Yes, I still feel twinges of discomfort because I’m not driving myself as I once would have. I notice those feelings and remind myself that change is hard, but that my choice is right. I believe getting off the fast track and onto the right track, a track that is respectful of me and my needs, is the only way to be able to make the biggest difference in this lifetime and drink in all the blessings and gifts this life has to offer.  

What is your definition of competent?

Inattentive ADD & Workaholism: Two Ends of the Productivity Spectrum

Some people struggle to get started, particularly on tasks that are challenging, unpleasant or boring. Others can start with relative ease, but have difficulty finding their off switch. The first type of person struggles to get things done, to be reliable, to be consistently productive and follow through consistently. The second type gets lots of things done, but struggles with exhaustion and burnout as well as the personal fall out from being so absorbed in work that other areas of their life, particularly relationships, are neglected.

Are you ready to step out of the stress?

Are you ready to step out of the stress?

The first description is of a person who has inattentive ADD (attention deficit disorder), a neurobiological disorder. The second describes a compulsive doer, a workaholic. The person with ADD is likely to have more conflict outside of herself in relationships for not following through, finishing tasks and being reliable as well as an internal struggle with shame and low self-esteem. The compulsive doer seems to have her act together because she is productive, but she is not free from struggle. Though her relationships can be stressed by her unavailability, her biggest struggle is internal. Workaholics are often driven by fear that they might not measure up and an unconscious need to do enough to be OK. They manage their fear of inadequacy by continuing to push themselves mercilessly. No matter how much they accomplish, they have never done enough to feel safe from the critical voice in their own head.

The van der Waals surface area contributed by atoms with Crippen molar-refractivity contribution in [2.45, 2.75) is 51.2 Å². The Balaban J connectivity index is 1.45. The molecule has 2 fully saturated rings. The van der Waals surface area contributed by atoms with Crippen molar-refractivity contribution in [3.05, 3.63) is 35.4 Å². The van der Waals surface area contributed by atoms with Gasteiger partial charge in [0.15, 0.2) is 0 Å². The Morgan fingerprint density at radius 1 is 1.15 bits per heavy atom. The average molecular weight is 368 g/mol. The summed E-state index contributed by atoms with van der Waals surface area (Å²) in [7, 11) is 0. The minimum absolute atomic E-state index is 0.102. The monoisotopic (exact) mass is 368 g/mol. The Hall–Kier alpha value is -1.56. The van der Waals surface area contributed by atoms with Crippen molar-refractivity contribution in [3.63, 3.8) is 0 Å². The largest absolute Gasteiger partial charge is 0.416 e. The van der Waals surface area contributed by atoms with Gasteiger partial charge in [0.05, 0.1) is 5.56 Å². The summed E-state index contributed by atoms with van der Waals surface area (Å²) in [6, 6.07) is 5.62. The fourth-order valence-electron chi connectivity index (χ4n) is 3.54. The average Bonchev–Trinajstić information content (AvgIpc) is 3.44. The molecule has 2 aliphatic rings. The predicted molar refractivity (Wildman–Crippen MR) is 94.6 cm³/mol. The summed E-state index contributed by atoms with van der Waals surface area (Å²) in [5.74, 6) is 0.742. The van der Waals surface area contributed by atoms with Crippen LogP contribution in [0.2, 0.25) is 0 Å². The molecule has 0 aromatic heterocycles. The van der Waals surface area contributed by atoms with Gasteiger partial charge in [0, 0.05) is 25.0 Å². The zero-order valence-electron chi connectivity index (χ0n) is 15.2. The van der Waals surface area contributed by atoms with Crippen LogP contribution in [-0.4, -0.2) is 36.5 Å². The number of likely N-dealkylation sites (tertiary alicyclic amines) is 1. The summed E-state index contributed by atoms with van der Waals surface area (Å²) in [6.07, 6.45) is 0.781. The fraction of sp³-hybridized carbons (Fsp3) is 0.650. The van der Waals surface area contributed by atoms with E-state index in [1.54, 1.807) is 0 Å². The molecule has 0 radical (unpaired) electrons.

These two types of people are at opposite ends of the continuum of productivity. One struggles to be productive. The other is incredibly productive, but is unable to acknowledge and enjoy their accomplishments. Unfortunately it’s common for both types of people to continue struggling because they are not aware that there are other options to dodging bullets, racing for deadlines and working to the point of exhaustion. 

Coaching is a process that focuses on developing self-knowledge and self-awareness to make it possible to accomplish goals. In coaching the person with ADD has the opportunity to develop awareness of how her ADD sabotages her efforts to be productive and design and practice strategies for managing her ADD. The workaholic in coaching has the opportunity to pause, connect with herself and discover what keeps her on the treadmill to exhaustion. With greater clarity about what drives her to the point of exhaustion and even illness, strategies for shifting to a lower gear, and the support of her coach, the workaholic has the opportunity to shift her perception of herself and make space for more than work in her life.

Opposites aren’t always opposite. The person with ADD and the workaholic both struggle to feel competent and productive enough. Their lives are lived in stress mode. Coaching is an option that can help them identify and manage their internal and external struggles and create new ways of being that can result in long-lasting personal empowerment.

If you recognize yourself in either description, consider investing in coaching to make possible living a life with less stress, more pleasure and more peace.

Crises: Opportunities to Get Clarity About Your Values

DSCN0244“Big rocks” are those areas of your life that are most important. My big rocks include my family (including furry family members), my marriage, my health and personal growth, my friends, and my business. I spend most of my time and energy on my “big rocks.” Sometimes I must choose which rock is most important. When that happens, I view it as a self-knowledge learning opportunity.

This past Monday I was scheduled to work with two coaching clients. However, when I had lunch with my mother at her assisted living facility, it was very apparent that the tumble she’d taken out of her bed the day before had left her in significant hip pain. I had been told that an x-ray of her hip was scheduled for that afternoon. So, I returned her to her room after lunch and set off to call the first client.

Before making that call I checked with the doctor’s office to verify that it would in fact happen that day. I didn’t want Mom hurting for long. And, I was concerned that she might actually have fractured her hip. I was given the phone number of the imaging company that would do the x-ray, and  was told they’d never received the order, from either the assisted living facility or from the doctor’s office. There I was, due to call a client in ten minutes and in the middle of an administrative debacle regarding my mother’s care.